• Culture

Controversial Rules The Government Of Singapore Forces Everyone To Follow

List RulesVote up the laws that would make you think twice before going to Singapore.

Singapore is a wealthy, thriving country in southeast Asia, renowned for its strong economy and beautiful sights, but it also has some of the strictest rules in the world. Singapore has a number of controversial laws, from a ban on chewing gum to laws against bad singing. And the punishments are harsh - they can range from fines to jail time or even caning.

As for what it's like to live in Singapore, that depends on how well you follow the rules. Drop a cigarette butt on the street or toss some crumbs to a pigeon and you could be under arrest. Divorced people can get kicked out of their apartments. And wait until you see what happens if you pee in an elevator.

Throughout history there have been many countries with strange laws and places with oppressive governments. But unlike the people who escaped East Germany in a hot air balloon, many Singaporeans don't mind the strict rules. However, though Singapore's stringent set of laws may seem silly on the surface, Amnesty International reported in 2004 that "the small city-state [had] possibly the highest execution rate in the world relative to its population" as result of its codes. This has led some to question the necessity of what they view as Singapore's draconian legal system. But are these controversial laws one of the reasons Singapore is so stable and beautiful? In 2018, CNBC reported that the laws in Singapore are so effective retail stores don't even lock their doors when closed. In fact, a Starbucks in Singapore doesn't even have doors at all; it has ropes that get pulled across entrances to indicate that it's closed. Anyone could walk in and take merchandise off the shells, but in Singapore, people don't.

Located at the southernmost tip of Malaysia, the first description of Singapore appears in a 3rd-Century Chinese text, and the earliest-known settlements there were established in 1298 CE. In the 14th Century, legend has it that a prince visiting the island named it "Singapura," which is taken from the Sanskrit words for lion, "simha," and city, "pura." Later, in the 19th Century, the British Empire established a trading post on Singapore, which was followed by the Japanese invasion of the island nearly a century later during Word War II. Though the Japanese ceded control of the island in 1945, it reverted to British control in 1946. It wasn't until 1959 that the island had its own election for self-governance, electing Lee Kuan Yew as the first Prime Minister of Singapore. Though initially part of the then newly formed Malaysia, Singapore only remained a part of the larger block for two years, splitting off as its own sovereign nation officially in 1965. Though its history may suggest a lot of control turnover, now Singapore is known for two things: its laws and its wealth. Both of these are attributed to the trailblazing first Prime Minister Lee Kuan Yew.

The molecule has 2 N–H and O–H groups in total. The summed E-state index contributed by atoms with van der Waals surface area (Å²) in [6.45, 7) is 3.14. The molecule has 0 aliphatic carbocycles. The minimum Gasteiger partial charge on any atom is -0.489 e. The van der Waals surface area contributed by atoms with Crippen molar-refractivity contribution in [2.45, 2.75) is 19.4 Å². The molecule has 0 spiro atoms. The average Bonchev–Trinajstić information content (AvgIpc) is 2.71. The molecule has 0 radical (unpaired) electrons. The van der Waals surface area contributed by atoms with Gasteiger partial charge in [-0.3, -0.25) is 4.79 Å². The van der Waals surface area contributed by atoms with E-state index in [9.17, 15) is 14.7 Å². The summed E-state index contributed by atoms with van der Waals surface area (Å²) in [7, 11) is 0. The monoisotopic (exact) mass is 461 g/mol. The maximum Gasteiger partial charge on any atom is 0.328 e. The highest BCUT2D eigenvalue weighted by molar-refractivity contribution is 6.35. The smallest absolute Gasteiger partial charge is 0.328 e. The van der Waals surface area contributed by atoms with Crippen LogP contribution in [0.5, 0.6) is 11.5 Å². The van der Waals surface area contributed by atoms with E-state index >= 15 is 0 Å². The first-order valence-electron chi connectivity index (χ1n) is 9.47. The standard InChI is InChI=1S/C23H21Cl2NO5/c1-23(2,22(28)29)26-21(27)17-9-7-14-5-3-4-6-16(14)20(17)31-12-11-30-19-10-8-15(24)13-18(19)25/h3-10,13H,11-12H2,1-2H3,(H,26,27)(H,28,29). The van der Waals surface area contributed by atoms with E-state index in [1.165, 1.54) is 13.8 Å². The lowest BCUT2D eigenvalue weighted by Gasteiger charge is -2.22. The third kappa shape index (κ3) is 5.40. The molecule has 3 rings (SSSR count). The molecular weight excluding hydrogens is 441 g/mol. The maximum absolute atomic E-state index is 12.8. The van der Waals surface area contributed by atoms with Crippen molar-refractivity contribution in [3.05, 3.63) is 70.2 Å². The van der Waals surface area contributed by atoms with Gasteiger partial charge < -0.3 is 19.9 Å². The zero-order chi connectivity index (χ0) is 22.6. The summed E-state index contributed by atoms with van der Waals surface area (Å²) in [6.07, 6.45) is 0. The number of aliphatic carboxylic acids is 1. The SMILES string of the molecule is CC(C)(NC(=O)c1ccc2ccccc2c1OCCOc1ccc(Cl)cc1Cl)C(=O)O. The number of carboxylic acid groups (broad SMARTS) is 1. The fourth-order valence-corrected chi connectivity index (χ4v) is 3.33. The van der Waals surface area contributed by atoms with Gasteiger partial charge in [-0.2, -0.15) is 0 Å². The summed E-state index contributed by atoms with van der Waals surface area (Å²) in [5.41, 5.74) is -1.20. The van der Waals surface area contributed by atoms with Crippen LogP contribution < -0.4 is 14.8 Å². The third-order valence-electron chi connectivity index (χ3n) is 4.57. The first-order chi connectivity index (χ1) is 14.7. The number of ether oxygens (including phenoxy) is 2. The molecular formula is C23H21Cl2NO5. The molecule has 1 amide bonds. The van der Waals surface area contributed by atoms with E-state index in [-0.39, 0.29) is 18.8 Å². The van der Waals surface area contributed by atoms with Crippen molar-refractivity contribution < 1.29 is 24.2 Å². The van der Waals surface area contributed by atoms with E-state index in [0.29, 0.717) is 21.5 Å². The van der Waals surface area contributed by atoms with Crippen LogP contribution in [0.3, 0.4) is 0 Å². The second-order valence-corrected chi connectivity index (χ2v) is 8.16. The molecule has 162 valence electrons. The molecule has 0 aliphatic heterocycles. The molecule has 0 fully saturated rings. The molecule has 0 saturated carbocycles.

• 5
    178 VOTES

    Street Musicians Should Be Careful

    Photo: Terence Ong / Wikimedia Commons / CC BY-SA 3.0

    Singapore's laws warn that “Any person who makes any noise by any instrument or other means in such a manner as to cause or be likely to cause annoyance or inconvenience … shall be guilty of an offense and shall be liable on conviction to a fine not exceeding $1,000.”

    That's a pretty harsh punishment for street musicians - but the intent of the law is to ban the singing of obscene songs. Still, street musicians should be careful not to annoy anyone in Singapore.

    Is this extreme?
  • 6
    215 VOTES

    Dog Owners, Watch Out

    Photo: 889083 / Pixabay / Public Domain

    When it comes to pets, Singapore doesn't just ban leaving dog poop on the sidewalk, like most other countries. Dog owners are also liable if they allow their pet "to injure any tree or plant, or fence round any tree or plant." Dogs who like to dig are in big trouble.

    On top of that, it's illegal to let your animal graze on the side of a public road. And it gets even worse if your animal strays onto a public road or state land. Any of these offenses carry a fine of up to $1,000.

    Is this extreme?
  • 7
    206 VOTES

    Don't Feed The Birds

    Photo: MishuHanda / Pixabay / Public Domain

    The government of Singapore doesn't want a bunch of pigeons mucking up the country. As a result, pigeons are tightly regulated by the law - there's an entire list of rules for pigeons in the Animals and Birds Act. First off, it's illegal to feed pigeons in public, but it's also difficult to own pigeons, which requires a license, and it's against the law to "release or liberate pigeons in any place within Singapore."

    Pigeons in public are breaking the law, and "any pigeon found in any public place" may be seized, destroyed, or impounded. And fees for encouraging scofflaw pigeons aren't light: tossing crumbs to a bird comes with a $500 fine.

    Is this extreme?
  • 8
    201 VOTES

    No Bathing In Public

    Photo: Lizzyliz / Pixabay / Public Domain

    Improper bathing is a major concern in Singaporean law. When it comes to public property, "no person shall bathe, wade, wash, swim, fish in... any pond or lake." The same goes for public roads, reservoirs, and pretty much any body of water. Even some Friends-style antics in a fountain could earn you a fine in Singapore. 

    On the other hand, it's also illegal to inconvenience someone bathing at a designated bathing location. At least Singapore is consistent: keep your bathing in designated locations. Just don't let anyone see you nude as you walk to your shower.

    Is this extreme?